Rwanda has won a seat on the UN Security Council despite accusations by a UN panel that Rwanda's defence minister commands a rebellion in the Democratic Republic of Congo.
Rwanda was unopposed in its bid on Thursday for the African seat on the council that South Africa will vacate at the end of December, but still needed approval from two-thirds of the UN General Assembly members present to secure the two-year term. It won 148 votes in the 193-nation assembly.
Argentina was also elected to the council unopposed, winning 182 votes. Australia won a seat with 140 votes, Luxembourg with 131 votes and South Korea with 149. Cambodia, Bhutan and Finland failed to secure two-year seats on the council.
There are five veto-holding permanent members of the council - the United States, Britain, France, Russia and China - and 10 temporary members without veto power. Thursday's election was for the term from January 1, 2013, to December 31, 2014.
Rwanda's government said that it would work with all members of the council to ensure "it is responsive and reflective of the views and aspirations of the developing world".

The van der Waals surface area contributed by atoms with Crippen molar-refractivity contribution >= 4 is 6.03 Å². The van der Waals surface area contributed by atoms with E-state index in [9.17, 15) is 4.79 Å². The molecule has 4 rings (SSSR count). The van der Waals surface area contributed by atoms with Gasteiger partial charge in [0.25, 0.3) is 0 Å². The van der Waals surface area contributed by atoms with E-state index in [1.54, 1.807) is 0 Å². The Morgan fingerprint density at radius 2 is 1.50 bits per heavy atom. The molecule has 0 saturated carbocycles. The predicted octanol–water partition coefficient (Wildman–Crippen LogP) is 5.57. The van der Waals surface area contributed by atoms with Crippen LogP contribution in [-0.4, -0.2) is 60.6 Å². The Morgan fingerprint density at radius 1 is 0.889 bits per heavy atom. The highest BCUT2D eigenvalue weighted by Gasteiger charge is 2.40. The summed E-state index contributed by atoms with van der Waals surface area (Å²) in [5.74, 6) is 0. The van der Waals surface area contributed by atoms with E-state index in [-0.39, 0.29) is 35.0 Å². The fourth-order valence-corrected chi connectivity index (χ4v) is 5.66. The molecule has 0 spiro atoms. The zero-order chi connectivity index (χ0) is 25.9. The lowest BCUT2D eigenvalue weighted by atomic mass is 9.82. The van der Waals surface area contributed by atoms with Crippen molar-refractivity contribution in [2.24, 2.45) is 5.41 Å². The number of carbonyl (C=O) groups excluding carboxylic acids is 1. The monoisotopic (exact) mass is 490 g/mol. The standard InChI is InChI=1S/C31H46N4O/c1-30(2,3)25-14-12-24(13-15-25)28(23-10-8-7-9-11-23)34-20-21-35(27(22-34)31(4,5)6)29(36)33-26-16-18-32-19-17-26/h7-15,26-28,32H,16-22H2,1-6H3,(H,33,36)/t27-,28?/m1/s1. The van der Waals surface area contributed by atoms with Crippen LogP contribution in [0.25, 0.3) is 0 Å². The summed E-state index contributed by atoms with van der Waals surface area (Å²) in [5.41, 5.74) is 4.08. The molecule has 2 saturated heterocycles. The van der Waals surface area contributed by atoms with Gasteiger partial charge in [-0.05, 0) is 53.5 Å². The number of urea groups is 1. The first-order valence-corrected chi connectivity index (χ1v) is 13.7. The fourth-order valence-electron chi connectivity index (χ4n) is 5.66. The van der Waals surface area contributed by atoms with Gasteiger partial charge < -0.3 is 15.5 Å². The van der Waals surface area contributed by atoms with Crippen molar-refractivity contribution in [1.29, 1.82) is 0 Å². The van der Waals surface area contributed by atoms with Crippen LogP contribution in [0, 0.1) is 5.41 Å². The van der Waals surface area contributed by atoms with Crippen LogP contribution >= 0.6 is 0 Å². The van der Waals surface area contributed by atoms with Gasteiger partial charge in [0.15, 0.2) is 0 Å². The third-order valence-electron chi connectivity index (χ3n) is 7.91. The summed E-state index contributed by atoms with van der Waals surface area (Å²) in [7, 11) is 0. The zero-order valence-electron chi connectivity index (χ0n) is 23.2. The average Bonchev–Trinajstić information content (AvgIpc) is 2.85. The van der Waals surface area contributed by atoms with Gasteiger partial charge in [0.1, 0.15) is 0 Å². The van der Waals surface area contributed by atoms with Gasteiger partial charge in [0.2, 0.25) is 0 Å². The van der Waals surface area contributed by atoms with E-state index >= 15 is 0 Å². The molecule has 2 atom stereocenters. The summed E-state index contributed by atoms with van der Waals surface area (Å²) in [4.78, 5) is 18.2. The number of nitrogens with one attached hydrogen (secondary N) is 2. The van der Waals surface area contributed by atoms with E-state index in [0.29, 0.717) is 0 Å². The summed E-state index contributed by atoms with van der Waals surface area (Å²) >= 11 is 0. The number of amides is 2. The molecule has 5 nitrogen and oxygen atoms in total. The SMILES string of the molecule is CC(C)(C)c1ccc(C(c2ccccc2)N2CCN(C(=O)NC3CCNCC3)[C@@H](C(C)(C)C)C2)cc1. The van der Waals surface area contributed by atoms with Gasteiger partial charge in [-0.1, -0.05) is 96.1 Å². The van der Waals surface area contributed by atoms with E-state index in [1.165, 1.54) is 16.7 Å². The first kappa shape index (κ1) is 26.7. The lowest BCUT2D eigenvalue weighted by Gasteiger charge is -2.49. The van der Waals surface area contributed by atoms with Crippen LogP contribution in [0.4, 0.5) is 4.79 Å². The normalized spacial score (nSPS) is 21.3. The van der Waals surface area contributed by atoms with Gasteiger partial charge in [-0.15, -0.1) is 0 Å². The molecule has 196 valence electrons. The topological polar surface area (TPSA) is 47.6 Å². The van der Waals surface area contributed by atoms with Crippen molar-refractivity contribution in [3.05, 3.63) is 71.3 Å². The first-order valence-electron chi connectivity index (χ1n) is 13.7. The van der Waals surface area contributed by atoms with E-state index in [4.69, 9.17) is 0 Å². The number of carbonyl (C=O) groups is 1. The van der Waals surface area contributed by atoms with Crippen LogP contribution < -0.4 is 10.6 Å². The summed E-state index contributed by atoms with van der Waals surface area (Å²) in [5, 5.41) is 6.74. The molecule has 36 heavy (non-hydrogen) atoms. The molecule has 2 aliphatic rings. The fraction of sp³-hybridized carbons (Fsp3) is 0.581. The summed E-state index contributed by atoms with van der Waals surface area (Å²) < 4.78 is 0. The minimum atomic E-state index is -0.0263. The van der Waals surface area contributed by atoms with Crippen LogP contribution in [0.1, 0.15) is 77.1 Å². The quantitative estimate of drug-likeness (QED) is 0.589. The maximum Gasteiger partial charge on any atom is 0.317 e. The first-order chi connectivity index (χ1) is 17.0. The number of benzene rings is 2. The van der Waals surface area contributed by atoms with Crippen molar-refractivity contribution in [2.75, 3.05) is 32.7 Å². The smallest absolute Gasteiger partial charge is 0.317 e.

"Rwanda's troubling and tragic past allows it to bring to the UN [Security Council] a unique perspective on matters of war and peace," it posted on a Twitter account, RwandaUNSC, created for its Security Council term.
Before the vote, the Congolese delegation told the General Assembly it objected to Rwanda joining the Security Council, accusing its neighbour of harbouring "war criminals operating in the eastern part of the DRC and who are being sought by international justice".
A confidential UN report says Rwanda and Uganda continue to support rebels in their fight against Congolese government troops in the east of the country. Countries including the US have suspended some aid to Rwanda.